While reading about USB hardware keyloggers on the web a few months ago, I stumbled upon a story by a rather patient pen-tester:

He organized a raffle where the first prize was a cool gamer keyboard — with an implaneted hardware keylogger. :-) And of course he sent invitations for this raffle only to a very few selected target persons (IT admins) inside the target company. And as the organizer of the raffle he could decide himself which administrator will win that cool keyboard.

That way he got the keylogger into the company and it worked quite well for a while. But suddenly the keylogger recorded rather different usage patterns and not stuff the winner of the raffle would do. In the end the keyboard was so cool that it caused envy with coworkers of that admin, so that when the admin was on holidays, one of his coworkers grabbed the keyboard and used it for a few weeks.

Unfortunately I haven't bookmarked where that story has been posted and now I want to reference to it in an article I'm writing and can't find it anymore on the web. :-(

I searched for quite some keyword combinations on Duckduckgo and Startpage (i.e. Google). But even after trying to find that article on the web again every few days for a few weeks, I wasn't able to find it anymore.

Things I unfortunately can't remember anymore about the story:

  • If the term "raffle" was used or if another term like "prize", "contest" or "competition" was used.
  • If the article in English or in German. (Although English is more likely.)
  • Which of terms "pen-test", "pen-tester", "pen-testing", "penetration test", "penetration tester" or "penetration testing" was used. (I hoped the search engine will consider them equal, but given my luck I suspect they don't.)
  • If the used hardware keylogger was sending out his results (e.g. over wireless) regularily or if its content has been retrieved at a single point in time later.

Things I vaguely remember:

  • The article was written from a first-person perspective.
  • The pen-tester was hired by the company to try to break in (probably electronically). IIRC the company's name was not mentioned.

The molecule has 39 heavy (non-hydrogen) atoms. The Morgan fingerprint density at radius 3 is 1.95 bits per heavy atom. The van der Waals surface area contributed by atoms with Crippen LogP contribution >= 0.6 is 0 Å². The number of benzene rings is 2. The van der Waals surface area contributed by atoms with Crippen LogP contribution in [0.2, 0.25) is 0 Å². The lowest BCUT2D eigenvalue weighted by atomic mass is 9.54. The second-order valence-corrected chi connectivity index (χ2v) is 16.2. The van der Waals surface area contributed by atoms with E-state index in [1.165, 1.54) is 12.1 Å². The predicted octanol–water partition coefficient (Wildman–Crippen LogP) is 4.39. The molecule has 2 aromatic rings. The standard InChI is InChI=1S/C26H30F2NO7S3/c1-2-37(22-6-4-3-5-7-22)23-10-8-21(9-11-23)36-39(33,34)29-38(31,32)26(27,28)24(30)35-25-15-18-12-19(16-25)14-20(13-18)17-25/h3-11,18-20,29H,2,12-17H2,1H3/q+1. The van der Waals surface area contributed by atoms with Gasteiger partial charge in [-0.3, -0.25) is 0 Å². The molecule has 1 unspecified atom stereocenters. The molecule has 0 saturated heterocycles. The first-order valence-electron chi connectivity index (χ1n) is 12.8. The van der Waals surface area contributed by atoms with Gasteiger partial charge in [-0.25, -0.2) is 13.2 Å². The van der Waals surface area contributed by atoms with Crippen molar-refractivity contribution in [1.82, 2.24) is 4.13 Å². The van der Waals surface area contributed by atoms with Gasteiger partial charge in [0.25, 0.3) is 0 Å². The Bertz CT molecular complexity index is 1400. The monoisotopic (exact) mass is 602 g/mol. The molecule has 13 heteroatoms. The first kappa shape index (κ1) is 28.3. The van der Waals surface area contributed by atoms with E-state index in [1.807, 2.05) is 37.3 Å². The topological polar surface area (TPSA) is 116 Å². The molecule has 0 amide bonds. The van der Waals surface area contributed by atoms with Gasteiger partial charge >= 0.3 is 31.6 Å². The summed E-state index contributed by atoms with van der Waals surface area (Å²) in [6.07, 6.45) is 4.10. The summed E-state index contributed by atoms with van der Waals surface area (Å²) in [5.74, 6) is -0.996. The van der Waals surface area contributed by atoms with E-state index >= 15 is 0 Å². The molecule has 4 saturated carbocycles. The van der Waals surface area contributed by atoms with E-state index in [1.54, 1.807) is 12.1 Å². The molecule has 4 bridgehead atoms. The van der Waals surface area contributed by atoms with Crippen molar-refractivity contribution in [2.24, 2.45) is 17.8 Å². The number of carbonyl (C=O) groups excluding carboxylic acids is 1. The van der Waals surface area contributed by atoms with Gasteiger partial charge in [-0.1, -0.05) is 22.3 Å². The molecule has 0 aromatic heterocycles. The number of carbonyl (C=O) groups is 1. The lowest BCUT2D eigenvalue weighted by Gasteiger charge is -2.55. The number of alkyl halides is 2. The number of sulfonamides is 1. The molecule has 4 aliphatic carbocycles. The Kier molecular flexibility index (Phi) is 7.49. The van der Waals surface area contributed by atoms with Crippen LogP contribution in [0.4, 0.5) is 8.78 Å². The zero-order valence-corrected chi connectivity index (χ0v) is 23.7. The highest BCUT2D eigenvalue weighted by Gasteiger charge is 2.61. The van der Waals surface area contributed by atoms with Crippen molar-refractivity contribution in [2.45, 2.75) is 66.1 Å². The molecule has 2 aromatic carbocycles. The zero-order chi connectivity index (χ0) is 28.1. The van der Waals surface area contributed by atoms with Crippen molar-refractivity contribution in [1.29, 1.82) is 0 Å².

• The pen-tester had quite a lot of time to find a way into the company: several weeks or even a few months.
  • The pen-tester was more or less aware that the admin is keen on the keyboard used as prize, i.e. he did some social-engineering in advance to that raffle.
  • It might have been a blog posting and I very likely read it on a HTML page and not in a PDF document.
  • The used keyboard was a rather pricy one, like $150 or $200.

So I'd be really happy if anyone remembers that article better than I do and either knows more specific details about it (to refine my web search) or even knows where to find that article.

  • 1
    I remember reading it too. Forgot where though. Could have been on imgur or reddit? – Starlord Feb 23 '17 at 19:40
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    After thinking some more..: could it have been a Defcon youtube video? – Starlord Feb 23 '17 at 19:52
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    @AxelBeckert did you check your browser history? – CaffeineAddiction Feb 23 '17 at 20:22
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    So, this book mentions an attack vector just like this, but does not reference a specific case of doing so: books.google.com/… – Joe Feb 23 '17 at 20:36
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    Here's a similar attack vector using a mouse: web.archive.org/web/20110628232208/http://pentest.snosoft.com/… – Joe Feb 23 '17 at 20:40

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